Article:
This information page shows you the full scope of information about a named entity: which class it belongs to (subject concept classes as well as external classes); which other individuals, from other datasets, are identical to them; examples of web services that get queried with information about this named entity; etc.

Exploding the domain of Plato

Now that this background information has been established, let’s take a look at what is happening when we link DBpedia individuals to UMBEL named entities: how that actually works to explode the domain.

Let’s take the example of dbpedia:Plato. This individual is currently defined in DBpedia as:

  • yago:AncientGreekPhysicists
  • yago:PhilosophersOfLanguage
  • yago:PhilosophersOfLaw
  • yago:PoliticalPhilosophers
  • yago:AncientGreekVegetarians
  • yago:AcademicPhilosophers
  • yago:Philosopher110423589

Fine, but what does this mean? What if my system doesn’t know any of these classes? We, as humans, know that Plato is a person, a human being. But it is totally another story for a software agent.

What we want to do here is to explode Plato’s domain to try to find a meaning that my software system can understand.

In UMBEL, the “Plato” named entity is defined as an umbel:Person and an umbel:Intellectual. If you take a look at the detailed report for these two subject concepts, you will be able to see in the section “Broader Subject Concepts” the super-classes that Plato belongs to. So we know that Plato is a social being, a homo sapiens, etc. This is basically what happens with Yago too, except that the conceptual structure (the way to describe the entity) differs.

However one thing that is happening is that we exploded Plato’s domain with classes defined in external ontologies. As you can notice in the sections “Broader External Classes” and “Equivalent External Classes”, Plato is also a: foaf:Person, a foaf:Agent and a cyc:Person.

This means that if my software agent doesn’t know what a “yago:Person100007846” means; it alternatively may know what a foaf:Person or a foaf:Agent means. And if it knows what it means, then it will be able to properly manipulate it: to display it in a special way; to refer to it as a person; so to do whatever it can with information about a “person”.

This exploding the domain works because these external ontologies classes have been referentially linked to a coherent conceptual structure.

The inference path

Let’s take a look at the fundamental reasons why the scenario above works.

First, you, and your system, have to trust the UMBEL named entities dictionaries and the UMBEL subject concept structure to perform the inference that I will explain below. If you and your system trust these linkage assertions, then you will be able to act according to the knowledge that has been inferred.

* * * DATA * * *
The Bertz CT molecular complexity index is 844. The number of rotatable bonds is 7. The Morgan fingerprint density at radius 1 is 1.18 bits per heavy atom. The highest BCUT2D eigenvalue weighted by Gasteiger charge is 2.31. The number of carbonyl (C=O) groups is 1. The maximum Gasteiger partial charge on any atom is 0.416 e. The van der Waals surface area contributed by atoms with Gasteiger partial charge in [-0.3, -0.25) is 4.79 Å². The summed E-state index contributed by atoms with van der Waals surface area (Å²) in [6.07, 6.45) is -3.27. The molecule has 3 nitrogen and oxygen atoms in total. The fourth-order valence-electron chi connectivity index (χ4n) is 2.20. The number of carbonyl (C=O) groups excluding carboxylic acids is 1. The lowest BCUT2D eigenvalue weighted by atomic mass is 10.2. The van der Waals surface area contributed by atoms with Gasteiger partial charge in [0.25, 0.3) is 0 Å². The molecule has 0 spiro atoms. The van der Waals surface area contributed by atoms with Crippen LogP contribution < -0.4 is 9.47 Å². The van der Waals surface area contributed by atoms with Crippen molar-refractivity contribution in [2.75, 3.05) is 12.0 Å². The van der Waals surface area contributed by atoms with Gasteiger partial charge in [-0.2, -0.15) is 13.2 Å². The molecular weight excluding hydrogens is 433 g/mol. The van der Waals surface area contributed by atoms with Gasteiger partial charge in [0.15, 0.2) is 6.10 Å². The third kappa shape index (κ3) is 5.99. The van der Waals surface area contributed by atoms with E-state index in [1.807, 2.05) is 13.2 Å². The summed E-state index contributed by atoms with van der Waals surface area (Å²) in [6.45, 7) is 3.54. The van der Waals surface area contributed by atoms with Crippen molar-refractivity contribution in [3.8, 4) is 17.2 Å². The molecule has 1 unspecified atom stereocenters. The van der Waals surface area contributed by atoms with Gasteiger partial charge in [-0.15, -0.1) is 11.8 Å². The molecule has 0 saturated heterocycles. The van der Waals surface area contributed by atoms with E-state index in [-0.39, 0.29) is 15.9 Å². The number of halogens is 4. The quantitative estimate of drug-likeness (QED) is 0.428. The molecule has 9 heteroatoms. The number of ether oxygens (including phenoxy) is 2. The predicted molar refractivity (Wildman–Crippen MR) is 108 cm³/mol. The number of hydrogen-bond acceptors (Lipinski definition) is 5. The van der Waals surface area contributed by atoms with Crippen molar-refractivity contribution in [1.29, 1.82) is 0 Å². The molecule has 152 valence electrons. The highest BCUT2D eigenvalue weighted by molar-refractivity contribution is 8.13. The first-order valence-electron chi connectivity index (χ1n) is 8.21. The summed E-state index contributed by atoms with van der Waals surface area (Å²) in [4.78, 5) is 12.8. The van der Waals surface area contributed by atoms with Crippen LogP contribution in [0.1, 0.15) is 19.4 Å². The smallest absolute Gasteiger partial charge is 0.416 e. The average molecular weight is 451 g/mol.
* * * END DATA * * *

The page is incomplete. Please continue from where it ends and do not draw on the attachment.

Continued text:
DBpedia individuals are linked to UMBEL named entities using the owl:sameAs property. This means that DBpedia individual A is identical (same semantic meaning) as the UMBEL named entity B. They both refer to the same individual.

This means that if B is defined as being of rdf:type sc:Person (“sc” stands for Subject Concept), then we can infer that A is defined as being of rdf:type sc:Person too.

If sc:Person is owl:equivalentClass with foaf:Person, we can infer that umbel:B is a foaf:Person, so that dbpedia:A is a foaf:Person too!

We can see similar examples for exploding the domains:

Exploring ConceptualWorks, PeriodicalSeries and NewspaperSeries

In my “UMBEL as a Coherent Framework to Support Ontology Development” blog post from last week, I showed how UMBEL subject concepts acted to create context for linked classes defined in external ontologies. Since DBpedia individuals are instances of classes, and that some of these classes are linked to UMBEL, these subject concept classes also give context to those individuals!

As some examples, go ahead and take a look at the “Named Entities for …” section of these detailed report pages:

The partial list of named entities that are returned by the detailed report viewer shows named entities that mainly come form Wikipedia (so that have links to DBpedia). These subject concepts gives a coherent context to those DBpedia individuals.

You should quickly notice, for example, that dbpedia:Kansas_City_Times is not only a sc:NewspaperSeries, a sc:PeriodicalSeries and a sc:ConceptualWork. You also notice that it is a frbr:Work, a bibo:Periodical and a bibo:Newspaper.

The context created by these UMBEL subject concepts gives not only new power to linked external classes, but also to their instances, such as these DBpedia individuals!

Conclusion

Contexts created by UMBEL subject concepts emerge by the power of linkage that exists between all the subject concepts, and the linkage between those subject concepts classes with classes defined in external ontologies. These contexts are consistent because of the coherence of the structure that is powered by OpenCyc (Cyc).

So far, most Linked Data has been about the “things” or named entities of the world, organized according to either Wikipedia categories or WordNet. These structures may have some internal structural consistency, but were never designed to play the role as a coherent reference framework. The coherence of UMBEL (based on the coherence of Cyc) is a powerful contextual lever for bringing order to this chaos.

Once information gets linked to a coherent framework such as UMBEL, things start to happen; powerful things. And, with each new linkage and relation to additional external ontologies, that power increases exponentially.

I wrote this blog post to show again the power of exploding the domain using DBpedia as an example, and how UMBEL can help to use and to leverage such big datasets.